First Do No Harm

Busting the Salt – Hypertension Myth

It’s common knowledge that too much salt in your diet can lead to hypertension, or high blood pressure, just as it is common knowledge that too much saturated fat in your diet can lead to high cholesterol and heart attack.

Ahh ... except that common knowledge is wrong, WRONG, WRONG.

At this site and in our newsletter we’ve debunked the “cholesterol myths,” so it would only make sense that we debunk the “salt myths” too.

One study, the Intersalt study conducted in 1984, in which “10,079 men and women aged 20-59 [were] sampled from 52 centres around the world” yada, yada, yada, showed a direct relationship between salt intake/excretion and blood pressure.

If you’ve read about Ancel Keys and his “lipid hypothesis,” you already know that the lipid hypothesis is only an hypothesis because it has never been proven. Keys attempted to prove it, medicine has readily accepted it (because it was treatable and profitable), but real scientists have gone over Keys’ data only to conclude that the data had been cherry picked.

Sadly the same thing happened in the Intersalt study; the data had been cherry picked.

If you take a look at this graph (courtesy of Intersalt), you’ll see that most of the dots make no conclusion as to salt intake and hypertension. However, it is the red dots that make up the “conclusions” to the entire Intersalt study.

With an increase in salt intake/excretion in THESE FOUR locations ONLY, they saw an increase in blood pressure. The thing is, these locations and their diets were so far from, so different from, the rest of the people in the study, they should have been rejected by the study, but instead led those conducting the study to end up comparing apples to airplanes, or as David Freedman, a statistician from Berkeley put it:

The “salt hypothesis” is that higher levels of salt in the diet lead to higher levels of blood pressure, increasing the risk of cardiovascular disease. Intersalt, a crosssectional study of salt levels and blood pressures in 52 populations, is often cited to support the salt hypothesis, but the data are somewhat contradictory. Four of the populations (Kenya, Papua, and two Indian tribes in Brazil) do have low levels of salt and blood pressure. Across the other 48 populations, however, blood pressures go down as salt levels go up—contradicting the hypothesis. Experimental evidence suggests that the effect of a large reduction in salt intake on blood pressure is modest, and health consequences remain to be determined. Funding agencies and medical journals have taken a stronger position favoring the salt hypothesis than is warranted, raising questions about the interaction between the policy process and science. [http://www.stat.berkeley.edu/~census/573.pdf]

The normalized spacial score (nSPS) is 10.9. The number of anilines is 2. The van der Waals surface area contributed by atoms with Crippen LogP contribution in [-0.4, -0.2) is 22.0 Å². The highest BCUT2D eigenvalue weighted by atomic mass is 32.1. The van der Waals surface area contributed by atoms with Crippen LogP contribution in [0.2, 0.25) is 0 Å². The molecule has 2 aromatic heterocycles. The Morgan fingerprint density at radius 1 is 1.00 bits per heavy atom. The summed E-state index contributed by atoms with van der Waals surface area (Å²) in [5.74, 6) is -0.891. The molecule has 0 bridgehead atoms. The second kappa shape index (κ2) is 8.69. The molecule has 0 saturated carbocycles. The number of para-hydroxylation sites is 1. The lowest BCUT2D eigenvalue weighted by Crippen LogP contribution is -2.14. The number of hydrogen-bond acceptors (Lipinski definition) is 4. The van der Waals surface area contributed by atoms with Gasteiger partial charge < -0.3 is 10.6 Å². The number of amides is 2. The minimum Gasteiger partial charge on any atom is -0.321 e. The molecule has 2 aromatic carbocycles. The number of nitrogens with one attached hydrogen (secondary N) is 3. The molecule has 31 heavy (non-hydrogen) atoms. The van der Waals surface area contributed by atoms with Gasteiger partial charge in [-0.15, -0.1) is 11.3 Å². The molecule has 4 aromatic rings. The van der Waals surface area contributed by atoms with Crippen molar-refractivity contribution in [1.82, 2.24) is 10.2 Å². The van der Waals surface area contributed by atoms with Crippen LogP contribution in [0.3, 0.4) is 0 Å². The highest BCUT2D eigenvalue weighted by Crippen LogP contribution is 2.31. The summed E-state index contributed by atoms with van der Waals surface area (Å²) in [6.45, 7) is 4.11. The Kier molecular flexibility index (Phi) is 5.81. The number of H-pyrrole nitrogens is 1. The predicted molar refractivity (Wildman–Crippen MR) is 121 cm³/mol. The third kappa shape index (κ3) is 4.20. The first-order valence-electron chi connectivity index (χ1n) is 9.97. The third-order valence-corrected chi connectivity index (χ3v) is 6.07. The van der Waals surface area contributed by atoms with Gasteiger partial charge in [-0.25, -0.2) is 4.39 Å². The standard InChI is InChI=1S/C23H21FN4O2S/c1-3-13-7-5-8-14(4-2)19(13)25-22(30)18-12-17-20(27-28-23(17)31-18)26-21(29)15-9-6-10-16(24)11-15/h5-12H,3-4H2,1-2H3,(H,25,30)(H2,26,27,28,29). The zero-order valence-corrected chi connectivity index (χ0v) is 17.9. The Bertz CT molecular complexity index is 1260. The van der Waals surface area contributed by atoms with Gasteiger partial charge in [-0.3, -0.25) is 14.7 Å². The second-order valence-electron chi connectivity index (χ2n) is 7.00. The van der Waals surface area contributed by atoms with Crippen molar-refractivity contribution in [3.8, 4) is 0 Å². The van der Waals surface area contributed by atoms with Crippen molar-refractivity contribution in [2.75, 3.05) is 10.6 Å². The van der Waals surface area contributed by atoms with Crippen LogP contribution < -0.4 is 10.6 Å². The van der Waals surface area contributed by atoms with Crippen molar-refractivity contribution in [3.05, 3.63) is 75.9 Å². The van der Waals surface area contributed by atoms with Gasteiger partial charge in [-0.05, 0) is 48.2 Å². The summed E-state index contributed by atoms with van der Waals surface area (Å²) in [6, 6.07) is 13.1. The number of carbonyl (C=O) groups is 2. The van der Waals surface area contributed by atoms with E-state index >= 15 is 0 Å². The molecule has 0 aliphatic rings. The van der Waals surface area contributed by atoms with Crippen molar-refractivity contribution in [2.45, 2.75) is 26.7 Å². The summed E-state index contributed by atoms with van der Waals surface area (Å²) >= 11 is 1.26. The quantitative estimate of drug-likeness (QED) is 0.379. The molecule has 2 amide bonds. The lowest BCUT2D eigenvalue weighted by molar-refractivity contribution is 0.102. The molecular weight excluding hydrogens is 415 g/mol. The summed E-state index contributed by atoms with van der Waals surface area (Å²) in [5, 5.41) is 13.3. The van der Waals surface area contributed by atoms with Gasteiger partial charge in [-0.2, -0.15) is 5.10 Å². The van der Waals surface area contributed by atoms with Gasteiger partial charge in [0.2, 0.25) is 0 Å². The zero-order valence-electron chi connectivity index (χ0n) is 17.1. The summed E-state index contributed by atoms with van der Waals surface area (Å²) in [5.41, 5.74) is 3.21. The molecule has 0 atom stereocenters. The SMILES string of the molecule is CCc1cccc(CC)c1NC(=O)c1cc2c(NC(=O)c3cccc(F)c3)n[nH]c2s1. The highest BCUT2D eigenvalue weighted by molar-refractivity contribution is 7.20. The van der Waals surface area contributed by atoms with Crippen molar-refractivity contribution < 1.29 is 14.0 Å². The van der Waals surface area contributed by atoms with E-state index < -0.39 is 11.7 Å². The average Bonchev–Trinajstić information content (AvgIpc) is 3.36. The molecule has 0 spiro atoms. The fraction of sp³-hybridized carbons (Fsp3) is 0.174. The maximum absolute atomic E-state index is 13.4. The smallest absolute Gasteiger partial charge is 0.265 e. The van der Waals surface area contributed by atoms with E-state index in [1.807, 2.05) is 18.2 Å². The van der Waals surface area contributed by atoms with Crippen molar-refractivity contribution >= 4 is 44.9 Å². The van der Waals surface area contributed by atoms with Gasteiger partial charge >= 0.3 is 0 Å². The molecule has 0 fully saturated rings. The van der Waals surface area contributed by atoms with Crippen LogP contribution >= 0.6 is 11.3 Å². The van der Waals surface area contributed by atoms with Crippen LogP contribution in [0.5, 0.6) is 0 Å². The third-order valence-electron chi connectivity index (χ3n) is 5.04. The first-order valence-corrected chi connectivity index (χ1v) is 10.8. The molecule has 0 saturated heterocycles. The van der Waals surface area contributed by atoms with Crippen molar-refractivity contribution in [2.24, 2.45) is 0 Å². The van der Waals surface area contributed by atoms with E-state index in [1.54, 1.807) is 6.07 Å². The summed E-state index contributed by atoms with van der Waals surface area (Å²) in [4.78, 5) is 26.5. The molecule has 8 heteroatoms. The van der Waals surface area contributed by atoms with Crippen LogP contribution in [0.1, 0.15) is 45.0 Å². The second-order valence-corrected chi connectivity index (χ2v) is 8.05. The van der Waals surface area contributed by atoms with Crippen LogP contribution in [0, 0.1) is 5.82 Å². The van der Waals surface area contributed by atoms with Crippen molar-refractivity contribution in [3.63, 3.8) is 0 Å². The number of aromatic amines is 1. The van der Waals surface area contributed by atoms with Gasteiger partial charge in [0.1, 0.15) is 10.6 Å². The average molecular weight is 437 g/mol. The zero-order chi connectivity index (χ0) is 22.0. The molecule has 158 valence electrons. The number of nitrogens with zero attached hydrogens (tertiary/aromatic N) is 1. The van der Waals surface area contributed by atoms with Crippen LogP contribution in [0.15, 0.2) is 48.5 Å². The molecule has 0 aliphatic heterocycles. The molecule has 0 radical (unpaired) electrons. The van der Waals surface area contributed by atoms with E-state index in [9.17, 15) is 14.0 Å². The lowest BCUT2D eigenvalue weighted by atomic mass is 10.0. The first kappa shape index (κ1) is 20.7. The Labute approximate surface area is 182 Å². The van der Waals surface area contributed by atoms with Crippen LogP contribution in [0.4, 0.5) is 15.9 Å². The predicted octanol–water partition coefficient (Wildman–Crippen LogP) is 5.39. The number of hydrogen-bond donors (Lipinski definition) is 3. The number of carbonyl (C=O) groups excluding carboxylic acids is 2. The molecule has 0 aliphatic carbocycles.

He’s right. A recent study, 2011, published in JAMA showed that as salt intake increases, blood pressure decreases and the risk of heart disease is 56% greater for people with a low salt intake (the exact opposite of what doctors and dietitians have been telling us for years).

And if you do have cardiovascular disease (CVD), this study, from 2006, published in the American Journal of Medicine, shows us that the lower your sodium levels, the higher mortality rates. 

Is There A Salt-Hypertension Connection At All?

From one of our articles (published well over 10 years ago) on Stubborn Hypertension, we get the following:

…at the Hypertension Center of the New York-Cornell Medical Center, the research of Dr John H. Laragh, M.D shows that the High Blood Pressure (HBP) problem lies in an overactive hormone system and not in salt intake. In most patients with HBP, the system is over active, and high levels of renin (a protein-digesting enzyme released by the kidney) raises blood pressure levels. Salt levels in the body are also reduced in this condition, and if the patient is put on a low salt diet, salt starvation could occur, and this is a deadly condition. Only in one third of hypertensive people (those who have low renin levels) will sodium excess be found. This group should lower their sodium intake, but not end it completely. The human body needs salt to survive.

Can Salt Be Bad For Us?

In our article on Celtic Sea Salt, we point out that the first time Dr Albert Schweitzer found cancer in Africa, he suspected the American canned food they'd been eating; specifically the salt.

White, processed salt is terrible for our health for the following reasons:

  • It is void of minerals;

  • It is 97.5% sodium;

  • 2.5% of white, table salt is chemicals from the extraction of the minerals and to prevent water absorption, as well as added iodine.

This is why we recommend Celtic Sea Salt, Alaea Sea Salt, and Naked Sea Salt, (from the Dead Sea), because they are charged with minerals, have a better potassium/sodium ratio, and contain no chemicals.

Warning

Today’s date is July 30, 2014. The reason I point this out is that, if you get health newsletters online, you will run across a paper like this one that talks about the “salt hypothesis” in order to bring your attention to Aztec Sea Salt.

It’s a good product. I’ve checked it out. However, it is not as good as Celtic Sea Salt or any of the others we recommend. The reason you’ll hear about Aztec Sea Salt is the people selling it (through an affiliate program) are making 50% off of every sale. They can do this because the price of the Aztec Sea Salt has been bumped up. It’s overpriced and super hyped; in fact, for the past seven months I’ve been told there are limited quantities (that have somehow stuck around for seven months). If you think about it, everything exists in limited quantities.

I get my Celtic Sea Salt from Simply the Best. They have the best price on the web when you factor in shipping. (And currently, I don't even pay shipping because I'm the volunteer shipper.)

We just don’t want you to waste your money on the hype.


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